King Min of Qi
|King Min of Qi
|King of Qi|
|Predecessor||King Xuan of Qi|
|Successor||King Xiang of Qi|
|House||House of Tian|
|Father||King Xuan of Qi|
|Born||c. 323 BC|
King Min of Qi (Chinese: 齊湣王; pinyin: Qí Mǐn Wáng; Wade–Giles: Ch'i Min Wang) (323–284 BC, ruled 300–284 BC) was a notoriously unsuccessful king of the northeastern Chinese state of Qi during the Warring States period. "Famous for his paranoia and megalomania, the king was the archetype of the unworthy and unaware ruler" and in the end "he suffered the greatest disgrace in the world", his country was invaded and devastated and he was murdered.
Qi was one of the most powerful countries in China at his accession, if not the most powerful.
In 288 BC. King Min took the title of Di of the East (東帝), and his ally King Zhaoxiang of Qin called himself Di of the West (Di was originally the name of the high god of the Shang. It also (or later) had a weaker sense of sacred or divine; the same character was used to mean Emperor in later times.) But so many people objected that both kings were forced to return to the title of "king" (wáng 王) and there was no Di in China until Qin Shi Huang unified China in 221 BC and gave himself the title of Huang Di, which we translate as Emperor.
King Min, like his predecessors, supported scholars in the Jixia Academy and inviting prominent visitors to talk with him. Su Qin was one of his advisors; Lord Mengchang was for a while his chancellor. But "all of King Min's assessments were like this [i.e. foolish], which is why his state was destroyed and his person placed in harm's way." King Min had his critics executed, sometimes in cruel ways such as being boiled alive or cut in two at the waist; he gradually alienated the commoners, his own royal clan, and the great ministers.
In 286 BC, King Min attacked and destroyed Song. King Min attacked Chu and defeated its army. But his own army became exhausted, and Qi was promptly attacked in its turn and lost all the territory it had gained. "All blamed the king, saying, 'Who made this plan?' The king said, 'Tian Wen [Lord Mengchang] made it!' and the great ministers thereupon... drove Tian Wen from the state." 
At the end of his reign, after King Min had angered even his own generals who were defending Qi, his capital city of Linzi was invaded and sacked in 284 BC. by General Yue Yi of Yan, partly at the instigation of King Min's advisor Su Qin. "The army of Yan entered the capital...fighting with each other over the great quantity of bronze stored in the treasury." The king fled to Ju, which along with Jimo was one of the only two Qi cities that remained unoccupied. All but two cities of Qi were conquered. Even after his defeat, King Min never blamed himself; he agreed with an obsequious advisor who said, "Your majesty had the title of Sovereign of the East and in fact controlled the world. You left your state to live in Wey with a manner that expressed complete satisfaction." But the king was then captured, and his former minister, Nao Chi (淖齒), of Chu, confronted the king: " 'For hundreds of miles about your districts... garments have been wet with blood.... Did the king know this?' 'I did not.'... 'Can such a person remain unpunished?' cried Nao Chi and executed King Min in the drum-square at Ju."  Another account says Nao Chi "bound King Min by his joints and suspended him from a beam in the ancestral temple. There the king hung all night and died the next day." He is often cited in literature as a warning example of a ruler who would not listen to good advisors but believed bad ones. "This is the reason Qi was defeated on the banks of the Ji River and the country of Qi became a wasteland....King Min died as a result of his arrogance over the greatness of Qi."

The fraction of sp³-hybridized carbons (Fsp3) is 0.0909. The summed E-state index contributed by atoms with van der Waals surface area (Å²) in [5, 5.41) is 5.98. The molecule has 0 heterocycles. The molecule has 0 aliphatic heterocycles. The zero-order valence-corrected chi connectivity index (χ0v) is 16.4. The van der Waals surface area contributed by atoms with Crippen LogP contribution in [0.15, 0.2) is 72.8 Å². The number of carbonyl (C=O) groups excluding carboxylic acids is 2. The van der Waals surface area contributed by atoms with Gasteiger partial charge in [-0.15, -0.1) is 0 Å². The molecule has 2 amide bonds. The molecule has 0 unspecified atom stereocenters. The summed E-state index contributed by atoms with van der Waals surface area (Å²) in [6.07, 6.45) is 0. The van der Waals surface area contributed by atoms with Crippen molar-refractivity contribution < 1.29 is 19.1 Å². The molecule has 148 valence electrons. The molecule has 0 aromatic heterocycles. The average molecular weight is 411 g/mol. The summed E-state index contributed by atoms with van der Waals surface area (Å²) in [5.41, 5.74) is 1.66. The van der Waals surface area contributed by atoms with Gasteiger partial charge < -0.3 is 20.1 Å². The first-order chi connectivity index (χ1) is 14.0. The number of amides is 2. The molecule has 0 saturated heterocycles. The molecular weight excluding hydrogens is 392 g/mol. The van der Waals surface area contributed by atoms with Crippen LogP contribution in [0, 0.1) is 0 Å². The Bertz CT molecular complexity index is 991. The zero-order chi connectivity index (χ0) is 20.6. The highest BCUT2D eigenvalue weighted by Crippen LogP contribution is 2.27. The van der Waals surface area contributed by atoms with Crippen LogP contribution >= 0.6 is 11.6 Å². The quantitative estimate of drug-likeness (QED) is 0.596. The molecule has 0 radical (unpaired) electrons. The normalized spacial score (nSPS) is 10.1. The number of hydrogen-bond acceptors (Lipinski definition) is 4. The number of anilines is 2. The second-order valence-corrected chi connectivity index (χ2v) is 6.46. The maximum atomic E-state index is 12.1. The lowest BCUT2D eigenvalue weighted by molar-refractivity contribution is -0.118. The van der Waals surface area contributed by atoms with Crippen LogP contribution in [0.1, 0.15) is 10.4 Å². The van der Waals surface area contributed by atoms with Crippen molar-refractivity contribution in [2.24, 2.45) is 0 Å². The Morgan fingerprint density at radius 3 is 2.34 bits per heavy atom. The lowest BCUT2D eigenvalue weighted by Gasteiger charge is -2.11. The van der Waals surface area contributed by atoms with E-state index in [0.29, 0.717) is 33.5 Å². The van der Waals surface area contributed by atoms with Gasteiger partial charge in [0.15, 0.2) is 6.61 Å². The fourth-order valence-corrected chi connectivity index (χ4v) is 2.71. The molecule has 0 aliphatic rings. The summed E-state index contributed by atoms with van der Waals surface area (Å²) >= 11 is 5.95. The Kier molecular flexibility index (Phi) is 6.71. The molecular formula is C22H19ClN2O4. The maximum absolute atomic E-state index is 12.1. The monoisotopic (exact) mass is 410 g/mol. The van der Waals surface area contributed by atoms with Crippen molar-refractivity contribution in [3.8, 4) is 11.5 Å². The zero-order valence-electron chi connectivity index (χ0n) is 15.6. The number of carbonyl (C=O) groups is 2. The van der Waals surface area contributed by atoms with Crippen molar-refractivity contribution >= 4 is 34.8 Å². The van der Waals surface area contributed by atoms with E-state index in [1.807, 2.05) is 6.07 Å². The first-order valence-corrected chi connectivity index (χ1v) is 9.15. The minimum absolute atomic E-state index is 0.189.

Nao Chi was killed by one of King Min's followers, Wangsun Jia, who with Tian Dan then reconquered the seventy cities of Qi, found Tian Fazhang 田法章, King Min's son, who had "cast off his robes of royalty and fled to the house of the king's astrologer where he worked as a gardener", and set him on the throne (King Xiang of Qi). Qi never regained its power. However, it survived as a kingdom and was the last independent land to succumb to the unification of China under Qin Shi Huang in 221 BC.
- Lü, Buwei (2000). The Annals of Lü Buwei. Edited and translated by John Knoblock and Jeffrey Riegel. Stanford, California: Stanford University Press. pp. Glossary, 782. ISBN 9780804733540.
- Xunzi (1988). Xunzi: A Translation and Study of the Complete Works. Translated by John Knoblock. Stanford, California: Stanford University Press. p. 12.
- Sima, Qian (1993). "Fan Ju and Cai Ze". Records of the Grand Historian. Translated by Burton Watson. Hong Kong: The Research Centre for Translation, The Chinese University of Hong Kong, and Columbia University Press. p. 134.
- Crump, J.I. (1970/1996). Chan-kuo Ts'e. Ann Arbor, Michigan: Center for Chinese Studies, University of Michigan. p. 330/266. Check date values in:
- Wu, Hung; Michael Loewe and Edward L. Shaughnessy (1999/2007). The Cambridge History of Ancient China: From the Origins of Civilization to 221 BC. Cambridge, U.K.: Cambridge University Press. p. 830. Check date values in:
- Cambridge History of Ancient China, page 628
-  The Ji River
King Min of QiBorn: c. 323 BC Died: 284 BC
King Xuan of Qi
|King of Qi
King Xiang of Qi